tama wise

Agent Provocateurs: Datastream 4.2


“Turns out Stiles has his fingers in a few pies,” Dogson remarked, as Craig deftly moved noodles to mouth with his chopsticks. “Quite a lot. More than just the usual corporate interests too.”

Although Dogson was standing right in front of him in full hyper reality, Craig ignored him. No one else could see him of course, his own personal little delusion. He didn’t usually let Dogson take the liberty, but he was occupied with other things at the moment. The noodles weren’t half bad either. Who would have thought, after all this time using their local hardline.

“He’s a Sigma man, through and through,” continued Dogson. The foot traffic melted through him, disrupting the hyper reality in a ripple like water. Craig paid only slight mind to the guys form, tall, lanky. The sort of haircut that the Agency should never have allowed. Just another sign of how things were going downhill. Angels were always afforded a little more freedom, desk workers and all.

“Lifetime contract,” Craig subvocalized. Dogson nodded.

“Interesting though, he’s recently had some contact through special projects with Richmond Industries though. We’re talking some fairly deep penetration stuff.” Dogson’s image flipped through some items that weren’t in front of him in Craig’s view of him. “It’s this other stuff that’s interesting though. I mean, if he’s a clean company man.”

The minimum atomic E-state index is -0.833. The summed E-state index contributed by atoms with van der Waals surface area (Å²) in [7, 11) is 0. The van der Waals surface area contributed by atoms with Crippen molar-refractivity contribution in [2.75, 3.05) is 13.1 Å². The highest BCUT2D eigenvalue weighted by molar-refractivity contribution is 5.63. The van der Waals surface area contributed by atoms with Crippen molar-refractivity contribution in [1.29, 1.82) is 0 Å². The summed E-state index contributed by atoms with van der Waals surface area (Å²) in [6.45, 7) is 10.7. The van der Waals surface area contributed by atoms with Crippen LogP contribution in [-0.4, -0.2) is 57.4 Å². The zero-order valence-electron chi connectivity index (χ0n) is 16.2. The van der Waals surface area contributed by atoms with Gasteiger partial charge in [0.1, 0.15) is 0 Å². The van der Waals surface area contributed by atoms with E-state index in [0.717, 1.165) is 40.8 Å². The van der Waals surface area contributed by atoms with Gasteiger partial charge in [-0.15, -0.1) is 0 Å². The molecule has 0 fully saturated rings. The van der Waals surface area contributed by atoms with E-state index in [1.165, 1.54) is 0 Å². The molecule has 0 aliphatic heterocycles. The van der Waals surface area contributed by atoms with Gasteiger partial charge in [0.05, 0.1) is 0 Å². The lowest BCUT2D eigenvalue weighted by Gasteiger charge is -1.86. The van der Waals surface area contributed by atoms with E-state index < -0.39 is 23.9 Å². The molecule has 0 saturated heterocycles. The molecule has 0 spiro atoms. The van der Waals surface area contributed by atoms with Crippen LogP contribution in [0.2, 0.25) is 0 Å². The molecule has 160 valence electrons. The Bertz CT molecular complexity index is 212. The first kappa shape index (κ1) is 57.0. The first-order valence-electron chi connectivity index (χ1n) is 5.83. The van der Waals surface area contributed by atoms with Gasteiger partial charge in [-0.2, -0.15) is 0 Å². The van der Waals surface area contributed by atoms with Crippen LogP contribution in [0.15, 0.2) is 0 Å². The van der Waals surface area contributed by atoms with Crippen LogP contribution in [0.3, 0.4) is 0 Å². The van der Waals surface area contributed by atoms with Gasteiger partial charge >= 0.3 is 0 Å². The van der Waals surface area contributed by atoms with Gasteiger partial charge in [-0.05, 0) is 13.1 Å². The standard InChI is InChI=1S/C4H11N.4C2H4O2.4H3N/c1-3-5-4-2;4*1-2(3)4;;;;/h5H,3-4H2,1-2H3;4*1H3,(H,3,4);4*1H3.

“Which he’s not.”

“He looks like he’s got some links with the Hellions,” the kid continued. “A club right there in Neon City too called the Blue Note.”

Craig didn’t ask the question that was lingering on his lips. He ran through the contextual links born off Dogson’s feed and felt the cool trickle of information. A few moments later and he realized who the Hellion’s were, their full work up and history, at least the publicly aware information for now.

“Why would a Sigma man have any form of contact with a low level South Sector start up?” Craig mused, almost out loud. Dogson regarded him cautiously. “They might be playing themselves as the local bad boys turned business, but Sigma could stand on them and buy them into oblivion a million times over and barely break a sweat.”